I would like some bad-acting and wrong-thinking. I would like to see some art that is courageously silly and frivolous, that cannot be construed as anything else. I would like a bunch of 23-year-old troublemakers to become so enthusiastic, so noisy, and so involved in some stupid, seductive, destructive brand of visual culture that I would feel called upon to rise up in righteous indignation, spewing vitriol, to bemoan the arrogance and self-indulgence of the younger generation and all of its artifacts. Then I would be really working, really doing my thing, and it would be so great!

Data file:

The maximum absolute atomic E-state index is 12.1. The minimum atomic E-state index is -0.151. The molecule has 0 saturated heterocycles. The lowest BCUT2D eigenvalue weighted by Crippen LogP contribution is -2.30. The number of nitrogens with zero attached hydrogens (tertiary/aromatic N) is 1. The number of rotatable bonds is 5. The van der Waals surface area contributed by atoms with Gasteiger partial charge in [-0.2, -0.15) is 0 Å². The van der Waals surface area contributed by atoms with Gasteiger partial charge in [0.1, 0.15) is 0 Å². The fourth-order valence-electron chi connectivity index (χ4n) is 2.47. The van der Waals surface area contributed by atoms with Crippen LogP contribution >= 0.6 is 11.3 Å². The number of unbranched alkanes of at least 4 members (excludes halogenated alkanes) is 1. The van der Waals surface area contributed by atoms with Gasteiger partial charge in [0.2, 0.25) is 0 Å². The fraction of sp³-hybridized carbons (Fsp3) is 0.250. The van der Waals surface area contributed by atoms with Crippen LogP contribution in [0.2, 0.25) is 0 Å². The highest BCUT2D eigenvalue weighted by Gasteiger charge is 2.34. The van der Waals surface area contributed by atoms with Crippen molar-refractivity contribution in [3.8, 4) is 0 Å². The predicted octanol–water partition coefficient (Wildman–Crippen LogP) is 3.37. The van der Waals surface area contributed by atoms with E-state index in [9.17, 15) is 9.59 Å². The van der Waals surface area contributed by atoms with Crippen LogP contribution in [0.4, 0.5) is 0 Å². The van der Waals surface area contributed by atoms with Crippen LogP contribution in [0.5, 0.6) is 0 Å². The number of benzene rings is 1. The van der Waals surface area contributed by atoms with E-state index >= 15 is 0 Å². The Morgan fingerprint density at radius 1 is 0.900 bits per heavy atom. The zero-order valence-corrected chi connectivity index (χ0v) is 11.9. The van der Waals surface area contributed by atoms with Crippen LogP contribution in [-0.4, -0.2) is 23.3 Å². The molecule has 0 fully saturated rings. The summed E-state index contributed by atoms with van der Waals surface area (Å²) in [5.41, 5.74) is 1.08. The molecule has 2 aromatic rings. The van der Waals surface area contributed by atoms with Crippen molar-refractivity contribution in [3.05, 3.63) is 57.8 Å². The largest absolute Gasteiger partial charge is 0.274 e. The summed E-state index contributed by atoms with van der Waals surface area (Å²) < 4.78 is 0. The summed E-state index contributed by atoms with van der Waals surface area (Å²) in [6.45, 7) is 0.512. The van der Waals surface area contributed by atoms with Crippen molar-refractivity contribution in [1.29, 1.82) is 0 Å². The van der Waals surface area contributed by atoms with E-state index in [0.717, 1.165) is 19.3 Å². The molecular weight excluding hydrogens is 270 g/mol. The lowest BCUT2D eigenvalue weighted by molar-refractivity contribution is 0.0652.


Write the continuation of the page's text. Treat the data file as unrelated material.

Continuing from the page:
It may well be, as Hickey says, "a loser's game," but at its best, criticism shares if not the shape of art, some of its functions and effects: It focuses through its subject to study the workings of the wider world; it abuts philosophy, assails received ideas, questions the common wisdom, and is less concerned with having the final say than with keeping alive the conversation. It seems to me that Air Guitar succeeds in all these respects - though, of course, it may just be that I agree with the author more often than not. At any rate, it's a jolly read, full of interesting twists and turns and unexpected connections. Left to my own, I'm sure I would never have noticed that the lowrider aesthetic expresses "the Catholic language of material light, of chrome and polychrome," nor heard in the music of Chet Baker "the cool economy and intellectual athletics of long-board surfing," nor concluded that "In institutional cultures there is neither failure nor success, only the largess or spite of one's superiors" nor that "all songs are sad songs, borne as they are on the insubstantial substance of our fleeting breath." This is good, useful stuff.